application under Section 156(3) of the Code of Criminal
Procedure, 1973 before the CJM, Bulandshahar with the
allegation that on 11.02.2007 at 9.30 p.m. when he was
8Page 9
standing outside the front door of his house along with some
others, a marriage procession passed from in front of the
door of his house and at that juncture, one Mauzzim Ali
accosted him and eventually fired at him from his countrymade pistol which caused injuries in the abdomen area of
Shafeeque, one of his friends. However, he escaped unhurt.
Because of the said occurrence, Sunil Solanki endeavoured
hard to get the FIR registered at the police station concerned
but the entire effort became an exercise in futility as a
consequence of which he was compelled to knock at the
doors of the learned CJM by filing an application under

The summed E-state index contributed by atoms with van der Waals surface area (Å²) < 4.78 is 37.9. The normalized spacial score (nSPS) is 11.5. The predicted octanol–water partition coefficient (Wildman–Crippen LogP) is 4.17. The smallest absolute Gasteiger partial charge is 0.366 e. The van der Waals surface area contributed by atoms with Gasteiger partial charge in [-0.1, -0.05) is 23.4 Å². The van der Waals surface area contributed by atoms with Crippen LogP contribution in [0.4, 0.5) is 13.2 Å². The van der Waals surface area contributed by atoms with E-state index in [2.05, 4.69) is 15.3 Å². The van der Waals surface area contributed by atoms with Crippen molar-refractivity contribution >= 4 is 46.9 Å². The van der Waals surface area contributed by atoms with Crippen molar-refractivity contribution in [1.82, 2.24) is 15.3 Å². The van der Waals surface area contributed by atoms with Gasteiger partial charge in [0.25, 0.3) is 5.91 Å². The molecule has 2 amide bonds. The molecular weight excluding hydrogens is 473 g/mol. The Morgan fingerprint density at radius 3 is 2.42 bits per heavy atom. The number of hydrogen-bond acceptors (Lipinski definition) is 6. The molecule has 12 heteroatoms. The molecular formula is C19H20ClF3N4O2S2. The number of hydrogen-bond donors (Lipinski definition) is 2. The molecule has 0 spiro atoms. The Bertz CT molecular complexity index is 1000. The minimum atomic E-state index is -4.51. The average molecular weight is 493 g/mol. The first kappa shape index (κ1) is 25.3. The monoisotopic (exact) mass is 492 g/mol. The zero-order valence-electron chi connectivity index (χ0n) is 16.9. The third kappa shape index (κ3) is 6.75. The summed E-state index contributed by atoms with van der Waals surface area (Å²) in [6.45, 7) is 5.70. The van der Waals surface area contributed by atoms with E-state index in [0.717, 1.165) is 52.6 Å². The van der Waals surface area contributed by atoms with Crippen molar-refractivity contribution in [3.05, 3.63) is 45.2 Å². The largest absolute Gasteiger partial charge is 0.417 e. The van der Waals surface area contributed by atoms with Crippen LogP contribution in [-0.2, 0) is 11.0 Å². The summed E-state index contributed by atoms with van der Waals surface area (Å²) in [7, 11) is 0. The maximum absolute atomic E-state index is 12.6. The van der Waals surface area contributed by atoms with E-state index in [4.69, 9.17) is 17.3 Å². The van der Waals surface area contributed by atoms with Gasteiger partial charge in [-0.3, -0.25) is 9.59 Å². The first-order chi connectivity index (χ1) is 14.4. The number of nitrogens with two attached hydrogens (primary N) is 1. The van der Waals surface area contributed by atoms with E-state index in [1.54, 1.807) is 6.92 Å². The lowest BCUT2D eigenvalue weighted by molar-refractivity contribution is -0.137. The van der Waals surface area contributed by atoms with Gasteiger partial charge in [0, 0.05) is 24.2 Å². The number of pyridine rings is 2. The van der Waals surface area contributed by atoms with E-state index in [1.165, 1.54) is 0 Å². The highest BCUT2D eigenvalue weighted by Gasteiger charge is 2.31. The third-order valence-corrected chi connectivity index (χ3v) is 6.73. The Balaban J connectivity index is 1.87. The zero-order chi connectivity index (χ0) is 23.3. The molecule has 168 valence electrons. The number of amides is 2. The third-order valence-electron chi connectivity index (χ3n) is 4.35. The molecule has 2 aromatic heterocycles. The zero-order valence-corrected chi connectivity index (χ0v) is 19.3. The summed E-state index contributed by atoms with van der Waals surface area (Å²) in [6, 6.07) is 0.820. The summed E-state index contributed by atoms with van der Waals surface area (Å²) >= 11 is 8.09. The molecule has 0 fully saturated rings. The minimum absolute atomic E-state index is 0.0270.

Section 156(3) of the Code for issuance of a direction to the
police to register an FIR and investigate the matter. While
dealing with the application, the Chief Judicial Magistrate, the
appellant in that appeal, ascribed certain reasons and
dismissed the same.
8) Being dissatisfied, the appellant therein preferred a
revision before the High Court and the learned Single Judge,
taking note of the allegations made in the application, found
that it was a fit case where the learned Magistrate should
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have directed the registration of FIR and investigation into
the alleged offences. While recording such a conclusion, the
learned single Judge has made certain observations which
are reproduced below:
“This conduct of the Chief Judicial Magistrate is deplorable
and wholly mala fide and illegal.”
Thereafter, the learned single Judge treated the order to be
wholly hypothetical and commented it was:
“Vexatiously illegal.”
After stating so the learned single Judge further stated that
the Chief Judicial Magistrate has committed a blatant error of
law. Thereafter, he further commented: